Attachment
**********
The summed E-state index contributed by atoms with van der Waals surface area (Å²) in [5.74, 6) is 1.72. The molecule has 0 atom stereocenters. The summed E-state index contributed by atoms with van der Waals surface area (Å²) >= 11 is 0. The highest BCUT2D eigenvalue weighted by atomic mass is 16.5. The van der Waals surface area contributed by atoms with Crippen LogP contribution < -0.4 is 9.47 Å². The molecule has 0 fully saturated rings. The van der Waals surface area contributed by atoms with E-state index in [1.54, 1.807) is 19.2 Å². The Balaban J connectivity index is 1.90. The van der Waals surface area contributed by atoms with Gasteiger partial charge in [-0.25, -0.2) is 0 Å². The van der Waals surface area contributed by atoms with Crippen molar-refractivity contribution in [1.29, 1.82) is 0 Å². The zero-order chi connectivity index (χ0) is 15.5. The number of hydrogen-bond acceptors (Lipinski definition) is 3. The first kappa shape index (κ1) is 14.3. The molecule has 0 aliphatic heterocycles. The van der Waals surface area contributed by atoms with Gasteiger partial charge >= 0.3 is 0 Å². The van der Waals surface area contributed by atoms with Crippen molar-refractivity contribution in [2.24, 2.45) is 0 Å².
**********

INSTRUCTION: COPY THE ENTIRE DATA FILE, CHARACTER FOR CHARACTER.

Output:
The summed E-state index contributed by atoms with van der Waals surface area (Å²) in [5.74, 6) is 1.72. The molecule has 0 atom stereocenters. The summed E-state index contributed by atoms with van der Waals surface area (Å²) >= 11 is 0. The highest BCUT2D eigenvalue weighted by atomic mass is 16.5. The van der Waals surface area contributed by atoms with Crippen LogP contribution < -0.4 is 9.47 Å². The molecule has 0 fully saturated rings. The van der Waals surface area contributed by atoms with E-state index in [1.54, 1.807) is 19.2 Å². The Balaban J connectivity index is 1.90. The van der Waals surface area contributed by atoms with Gasteiger partial charge in [-0.25, -0.2) is 0 Å². The van der Waals surface area contributed by atoms with Crippen molar-refractivity contribution in [1.29, 1.82) is 0 Å². The zero-order chi connectivity index (χ0) is 15.5. The number of hydrogen-bond acceptors (Lipinski definition) is 3. The first kappa shape index (κ1) is 14.3. The molecule has 0 aliphatic heterocycles. The van der Waals surface area contributed by atoms with Gasteiger partial charge >= 0.3 is 0 Å². The van der Waals surface area contributed by atoms with Crippen molar-refractivity contribution in [2.24, 2.45) is 0 Å².